Like many cinematic action games, Remember Me spaces its combat moments out with platforming-style traversals. Formally these are very similar to the singular pathways found in the Uncharted series, but there are several critical differences. While in Drake’s adventures climbable surfaces tend to be denoted by bright colors (white and yellow primarily), Remember Me has no visual offset inherent to the surfaces themselves. Instead, an orange indicator, diegetically incorporated as a signal from a cranial implant, appears near surfaces that Nilin can climb on. It’s explained that these symbols represent the route to her destination, although the indicators sometimes also lead to dead ends that contain collectibles. Even if a surface looks climbable, unless it has an indicator, Nilin won’t, can’t climb on it. The player’s route from one point to the next is completely set, to the exclusion of even the false starts and dead ends occasionally present in Uncharted.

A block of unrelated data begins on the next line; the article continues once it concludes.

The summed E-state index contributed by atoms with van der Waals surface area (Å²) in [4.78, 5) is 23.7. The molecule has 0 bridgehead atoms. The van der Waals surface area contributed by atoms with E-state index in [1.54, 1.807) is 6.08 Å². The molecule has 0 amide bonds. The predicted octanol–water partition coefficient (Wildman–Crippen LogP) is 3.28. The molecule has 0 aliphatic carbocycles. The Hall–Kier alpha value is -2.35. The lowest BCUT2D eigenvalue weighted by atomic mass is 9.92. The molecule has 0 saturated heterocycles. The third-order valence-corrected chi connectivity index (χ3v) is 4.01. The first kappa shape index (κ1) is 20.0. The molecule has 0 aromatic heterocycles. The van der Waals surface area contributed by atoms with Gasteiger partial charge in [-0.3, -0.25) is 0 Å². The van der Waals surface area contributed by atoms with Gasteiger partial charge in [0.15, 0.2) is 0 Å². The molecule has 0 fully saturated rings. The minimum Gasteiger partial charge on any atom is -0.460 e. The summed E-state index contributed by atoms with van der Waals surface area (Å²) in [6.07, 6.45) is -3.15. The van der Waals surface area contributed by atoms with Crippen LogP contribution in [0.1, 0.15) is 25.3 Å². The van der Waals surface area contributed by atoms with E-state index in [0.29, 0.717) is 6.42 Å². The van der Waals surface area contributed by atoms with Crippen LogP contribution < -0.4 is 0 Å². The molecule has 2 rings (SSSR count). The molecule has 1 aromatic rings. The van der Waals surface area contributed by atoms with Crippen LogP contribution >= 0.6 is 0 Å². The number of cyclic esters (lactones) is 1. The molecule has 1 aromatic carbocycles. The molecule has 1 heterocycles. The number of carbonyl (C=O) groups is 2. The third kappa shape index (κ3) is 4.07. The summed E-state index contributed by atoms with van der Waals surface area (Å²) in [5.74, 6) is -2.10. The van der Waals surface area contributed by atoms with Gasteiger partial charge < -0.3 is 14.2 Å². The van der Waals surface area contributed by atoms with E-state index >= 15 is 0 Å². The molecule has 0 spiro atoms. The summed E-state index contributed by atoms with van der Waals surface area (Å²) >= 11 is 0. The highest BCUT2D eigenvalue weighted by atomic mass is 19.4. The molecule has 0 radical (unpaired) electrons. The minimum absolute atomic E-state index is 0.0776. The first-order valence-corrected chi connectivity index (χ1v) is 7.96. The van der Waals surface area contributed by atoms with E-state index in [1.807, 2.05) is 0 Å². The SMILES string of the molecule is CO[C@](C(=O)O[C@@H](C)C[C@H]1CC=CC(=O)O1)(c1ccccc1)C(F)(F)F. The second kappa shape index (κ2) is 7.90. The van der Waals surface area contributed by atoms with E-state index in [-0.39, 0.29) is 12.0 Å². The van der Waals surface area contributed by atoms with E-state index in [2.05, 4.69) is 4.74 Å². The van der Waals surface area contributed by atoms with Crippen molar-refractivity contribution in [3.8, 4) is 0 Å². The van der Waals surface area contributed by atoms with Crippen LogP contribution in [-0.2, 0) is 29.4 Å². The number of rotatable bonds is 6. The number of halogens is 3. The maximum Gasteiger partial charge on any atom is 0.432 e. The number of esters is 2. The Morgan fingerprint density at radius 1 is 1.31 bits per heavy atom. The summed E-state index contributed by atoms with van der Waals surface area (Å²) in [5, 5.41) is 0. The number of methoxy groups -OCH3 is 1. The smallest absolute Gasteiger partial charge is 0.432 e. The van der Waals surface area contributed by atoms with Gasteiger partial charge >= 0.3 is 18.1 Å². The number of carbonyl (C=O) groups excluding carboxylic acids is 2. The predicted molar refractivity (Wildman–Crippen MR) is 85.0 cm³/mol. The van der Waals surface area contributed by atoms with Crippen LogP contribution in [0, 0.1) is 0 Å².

The advantage of this system, although Remember Me does not do well with it, is that in principle the player’s position at every point along the traversal is known and therefore the path and indicators can be tuned so the player is never in doubt about how to proceed. The downside is that it perversely lays bare the game-ness of the system, something cinematic action games strive to avoid. It seems that an athletic character like Nilin should be able to climb up some of these fences and vault over tables, etc., but the traversal system makes this impossible. The world lies behind unbreakable glass walls until its time for Nilin to climb along the prescribed path. This confronts the player with the restriction and artificiality of the system, emphasizing that Nilin is a construct in a game, not a digital actor that the player physically controls.